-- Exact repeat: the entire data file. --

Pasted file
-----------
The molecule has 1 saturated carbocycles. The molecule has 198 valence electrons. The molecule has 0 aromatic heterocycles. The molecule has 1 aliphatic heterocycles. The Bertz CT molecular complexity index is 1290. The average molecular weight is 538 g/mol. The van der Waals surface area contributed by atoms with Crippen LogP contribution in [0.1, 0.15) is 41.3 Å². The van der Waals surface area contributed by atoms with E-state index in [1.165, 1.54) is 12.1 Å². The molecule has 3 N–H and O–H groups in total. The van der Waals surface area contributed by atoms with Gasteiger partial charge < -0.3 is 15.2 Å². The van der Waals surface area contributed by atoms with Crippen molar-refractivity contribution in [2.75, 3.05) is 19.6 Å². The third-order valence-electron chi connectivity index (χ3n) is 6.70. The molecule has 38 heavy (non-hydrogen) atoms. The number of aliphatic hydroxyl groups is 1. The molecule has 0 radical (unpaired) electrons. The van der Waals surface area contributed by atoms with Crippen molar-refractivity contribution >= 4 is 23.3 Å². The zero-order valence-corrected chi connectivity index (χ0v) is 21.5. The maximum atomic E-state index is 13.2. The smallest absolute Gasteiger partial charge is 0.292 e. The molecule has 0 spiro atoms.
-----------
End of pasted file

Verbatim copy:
The molecule has 1 saturated carbocycles. The molecule has 198 valence electrons. The molecule has 0 aromatic heterocycles. The molecule has 1 aliphatic heterocycles. The Bertz CT molecular complexity index is 1290. The average molecular weight is 538 g/mol. The van der Waals surface area contributed by atoms with Crippen LogP contribution in [0.1, 0.15) is 41.3 Å². The van der Waals surface area contributed by atoms with E-state index in [1.165, 1.54) is 12.1 Å². The molecule has 3 N–H and O–H groups in total. The van der Waals surface area contributed by atoms with Gasteiger partial charge < -0.3 is 15.2 Å². The van der Waals surface area contributed by atoms with Crippen molar-refractivity contribution in [2.75, 3.05) is 19.6 Å². The third-order valence-electron chi connectivity index (χ3n) is 6.70. The molecule has 38 heavy (non-hydrogen) atoms. The number of aliphatic hydroxyl groups is 1. The molecule has 0 radical (unpaired) electrons. The van der Waals surface area contributed by atoms with Crippen molar-refractivity contribution >= 4 is 23.3 Å². The zero-order valence-corrected chi connectivity index (χ0v) is 21.5. The maximum atomic E-state index is 13.2. The smallest absolute Gasteiger partial charge is 0.292 e. The molecule has 0 spiro atoms.